The Fall Of Regional Divisions In Hip-Hop
Article by Persiah Alcorn
There was once a point in hip hop in which you could tell where an emcee was from simply by their beats and lyrics. Rappers took pride in producing music for their neighborhood, state, and region. Whether it was Tupac telling us how it was to live and die in Los Angeles or Dr. Dre rapping over a smooth sampled beat featuring Parliament’s “Mothership Connection,” the West Coast had a distinct sound. In contrast the East Coast generated raw sounds and flows like that of the clan that wasn’t nothing to mess with or freestyle king Big L.Southern rap was predominately fast due to the mainstream acceptance of Miami bass artist such as The 2 Live Crew, but would soon transfer over to Texas’ chopped and screwed style of music. This style of music slowed the tempo down to that of a snail’s speed which was seen frequently from artist such as the South Park Coalition and UGK. Since the 1990s regional distinctions have crumbled in hip hop. Artist such as Kendrick Lamar, Travi$ Scott and A$AP Rocky all break down regional barriers and (unbeknownst to them) have pushed hip hop further.
When you think of Compton do you think of the cat and mouse rap antics of Sugar Free and DJ Quik? Do thoughts of gangster rappers like Eazy-E come into your mind? Kendrick Lamar has chosen a route that opposes that of his past Comptonites. Not as conscious as Common and not as gangster as Mack 10, Lamar has crafted his own method of rap. Also Lamar’s beat selections do not fit the mold of what many listeners think a California emcee should rap over. From songs like “H.O.C” in which melodic trumpets dance with guitar chords to “Cartoon & Cereal” which blends robotic vocals with pounding bass, accompanied by imitated gun sounds. Lamar’s production not only steps outside the West Coast assembly, but it makes hip hop enthusiasts question what the West should even sound like.
Throughout the 21st century hip hop has branded music from the South as ignorant, simple, or as “dance music.” Mo City native, Travi$ Scott, just cannot agree. Hailing from Texas it was expected of Scott to produce music with heavy UGK samples as well as having chopped and screwed singles. Contrary to most of his fellow Texans Scott has chosen to take an unconventional approach. A blend of Kid Cudi, 808s and Heartbreak Kanye, and M.I.A’s catchy choruses defines Scott’s music. Songs like “That B!tch Crazy” scream 1980’s with slow synthesizers, but compiled with heavy bass lines creates an eerie, gothic tone. Even Scott’s uptempo songs such as “Analogue” sound like 1980s UK pop fused with strong, echoing vocals. Certainly no one expected this powerful (and different) sound to come from a young man from Texas.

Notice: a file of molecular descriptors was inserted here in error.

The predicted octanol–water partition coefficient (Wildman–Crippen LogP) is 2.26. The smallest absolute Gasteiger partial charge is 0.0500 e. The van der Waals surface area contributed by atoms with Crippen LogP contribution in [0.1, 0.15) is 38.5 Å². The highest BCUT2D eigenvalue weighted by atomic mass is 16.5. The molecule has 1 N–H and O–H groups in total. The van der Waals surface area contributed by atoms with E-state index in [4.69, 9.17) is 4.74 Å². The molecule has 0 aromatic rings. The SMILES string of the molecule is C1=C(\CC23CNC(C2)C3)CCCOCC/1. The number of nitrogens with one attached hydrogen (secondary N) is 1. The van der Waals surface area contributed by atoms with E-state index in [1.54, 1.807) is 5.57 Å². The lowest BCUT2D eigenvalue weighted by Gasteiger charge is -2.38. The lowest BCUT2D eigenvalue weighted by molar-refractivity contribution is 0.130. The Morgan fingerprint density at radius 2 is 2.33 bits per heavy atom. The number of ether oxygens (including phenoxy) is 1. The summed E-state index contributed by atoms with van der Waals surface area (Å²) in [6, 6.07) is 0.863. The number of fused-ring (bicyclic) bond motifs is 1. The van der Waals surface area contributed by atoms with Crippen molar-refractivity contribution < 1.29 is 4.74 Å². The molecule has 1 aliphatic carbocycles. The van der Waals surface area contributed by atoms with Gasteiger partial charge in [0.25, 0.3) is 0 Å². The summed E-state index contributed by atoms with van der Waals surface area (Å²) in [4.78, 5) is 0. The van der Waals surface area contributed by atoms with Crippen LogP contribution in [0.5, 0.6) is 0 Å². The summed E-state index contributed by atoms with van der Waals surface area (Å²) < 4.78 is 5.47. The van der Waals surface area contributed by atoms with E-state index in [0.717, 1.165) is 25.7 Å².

New York is where it all started. Where hip hop lyrics were first spoken into the wind as beat breaks bounced off of shell toes and gold chains. With such a deeply rooted relationship between hip hop and New York many rappers choose to stick to rudimentary, uncensored, rhymes categorized by New Yorkers before them. From Busta to 50 Cent and all the way down to Jay-Z East Coast rappers have always kept their flows unedited. A$AP Rocky is no angel when it comes to his rapping abilities, but his take on his content and beat construction have been raising hell. With the release of his single “Purple Swag” listeners couldn’t identify where Rocky was truly from. “Purple Swag” was an ode to the Houston style of music known as chopped and screwed. Aside from flowing over slow, syrup like beats Rocky has gain an abundance of disapproval from fellow New Yorkers not only because of his instrumentals, but because of his lyrical content. Opposed to his Harlem counterparts the 23 year old rapper chooses to talk about gold grills, codeine cough syrup, and “Gold slabs and them 6’s.” All characteristics of Houston’s rap scene (as well as Memphis). In addition to his down south influenced lyrics Rocky repeatedly uses the rapping style of Bone Thugs-N-Harmony. Even stating “N-ggas ain’t ready for the flow switch. Only Harlem n-gga on his Bone sh-t.” A$AP Rocky embodies the idea that hip hop has lost its regional divisions and hip hop listeners have no problem with that.
Hip hop was meant to bring people together. Whether they were wearing Adidas in New York, riding in 1964 Impalas in California, or chopping blades in Houston, somewhere in-between the music and the politics that unity was lost. Thankfully the youth of the 21st century are pushing aside the stereotypes cast upon them based on their residences and are getting back to the music. Let artist such as A$AP Rocky, Kendrick Lamar, and Travi$ Scott inspire new artist to intermingle different cultural aspects into their music. Hip hop is so much more than where you are from. Hip hop is a culture, a save haven for expression and the reason this article was written. Give the pen, pad, and soundboard all the power, not your place of residence.